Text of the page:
Antioxidant Study Renews Supplement Debate

Supplements containing antioxidants -- purported fighters of cancer and age-related cell damage -- may do little to prolong the lives of people who take them, according to a new review of published studies.

But critics of the analysis, released Tuesday by The Cochrane Library, call the review flawed, adding that antioxidants have health benefits that are not recognized by this new research.

In the review, researchers at Copenhagen University Hospital in Denmark looked at data from 67 studies on antioxidant supplements.

"We could find no evidence to support taking antioxidant supplements to reduce the risk of dying earlier in healthy people of patients with various diseases," said lead study author Goran Bjelakovic in a press release.

"The findings of our review show that if anything, people in trial groups given the antioxidants beta-carotene, vitamin A and vitamin E showed increased rates of mortality."

Bjelakovic added that there was no indication that the antioxidants vitamin C and selenium had any effect on life expectancy.

Some diet experts said the results are not surprising in light of previous findings.

"There's no good evidence that antioxidant supplements prolong life, prevent disease, etc., and this review fits with the results of the reviews of other groups," said Dr. Paul Shekelle, director of the Southern California Evidence-Based Practice Center for the RAND Corp.

But others maintained that the study took the wrong approach, possibly oversimplifying the potential effects of these vitamins.

"Lumping all antioxidants together is not fruitful from a scientific or medical perspective," said Dr. Meir Stampfer, professor of epidemiology and nutrition at the Harvard School of Public Health in Boston. "Antioxidant is a relative chemical property, and all these highly disparate nutrients have lots of different effects."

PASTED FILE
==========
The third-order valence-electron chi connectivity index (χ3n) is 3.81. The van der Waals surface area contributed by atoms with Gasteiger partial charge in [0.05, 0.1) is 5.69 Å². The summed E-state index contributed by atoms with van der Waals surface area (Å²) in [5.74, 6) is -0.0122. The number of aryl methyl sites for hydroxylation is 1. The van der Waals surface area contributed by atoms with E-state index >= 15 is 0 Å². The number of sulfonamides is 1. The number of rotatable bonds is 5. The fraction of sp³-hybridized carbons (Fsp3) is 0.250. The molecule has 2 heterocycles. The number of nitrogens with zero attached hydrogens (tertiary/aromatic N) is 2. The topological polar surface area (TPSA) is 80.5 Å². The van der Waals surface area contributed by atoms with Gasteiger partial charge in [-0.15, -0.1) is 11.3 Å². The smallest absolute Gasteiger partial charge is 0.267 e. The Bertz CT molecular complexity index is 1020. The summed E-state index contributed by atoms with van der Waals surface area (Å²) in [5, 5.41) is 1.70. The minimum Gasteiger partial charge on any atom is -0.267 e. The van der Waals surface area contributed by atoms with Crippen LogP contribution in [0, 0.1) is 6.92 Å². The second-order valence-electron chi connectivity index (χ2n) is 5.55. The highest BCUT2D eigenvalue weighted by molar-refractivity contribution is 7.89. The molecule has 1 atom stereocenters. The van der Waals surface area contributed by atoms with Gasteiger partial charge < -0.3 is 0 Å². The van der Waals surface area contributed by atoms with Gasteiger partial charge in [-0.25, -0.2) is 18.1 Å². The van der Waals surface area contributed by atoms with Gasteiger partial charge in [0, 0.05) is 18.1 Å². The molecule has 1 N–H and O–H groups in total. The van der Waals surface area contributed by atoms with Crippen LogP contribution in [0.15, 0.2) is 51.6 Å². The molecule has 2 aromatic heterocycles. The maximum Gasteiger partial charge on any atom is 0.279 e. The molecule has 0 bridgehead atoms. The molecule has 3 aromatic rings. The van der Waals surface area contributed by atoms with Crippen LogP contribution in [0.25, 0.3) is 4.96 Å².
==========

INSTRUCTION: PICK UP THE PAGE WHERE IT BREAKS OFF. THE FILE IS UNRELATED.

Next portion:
Reviews Turn on Supplements

Though health experts continue to argue over the benefits of antioxidant supplements, Americans are downing vitamin pills in ever-larger numbers.

Data from the National Health and Nutrition Examination Survey suggest that about 52 percent of Americans -- about 150 million in all -- take dietary supplements on a regular basis. More than one-third take multivitamins, and nearly one in eight take antioxidant supplements like vitamin C and vitamin E.

The upshot of this popularity is a multibillion-dollar industry that has left its mark on pharmacy and grocery shelves across the country.

In recent years, however, a number of studies and reports have chiseled away at the healthy reputation of vitamin supplements.

In May 2006, the National Institutes of Health released a conference statement in which it suggested that more information would be necessary before it could recommend that Americans take multivitamins -- and, by extension, antioxidant supplements.

But more damning was a series of reviews suggesting that some antioxidant supplements could actually hasten death.

"The vitamin E review on mortality that was in the Annals of Internal Medicine in 2005 … actually concluded vitamin E was associated with increased mortality," Shekelle said. "One can argue whether or not this association was true, but at the very least the association was not the other way, towards decreased mortality."

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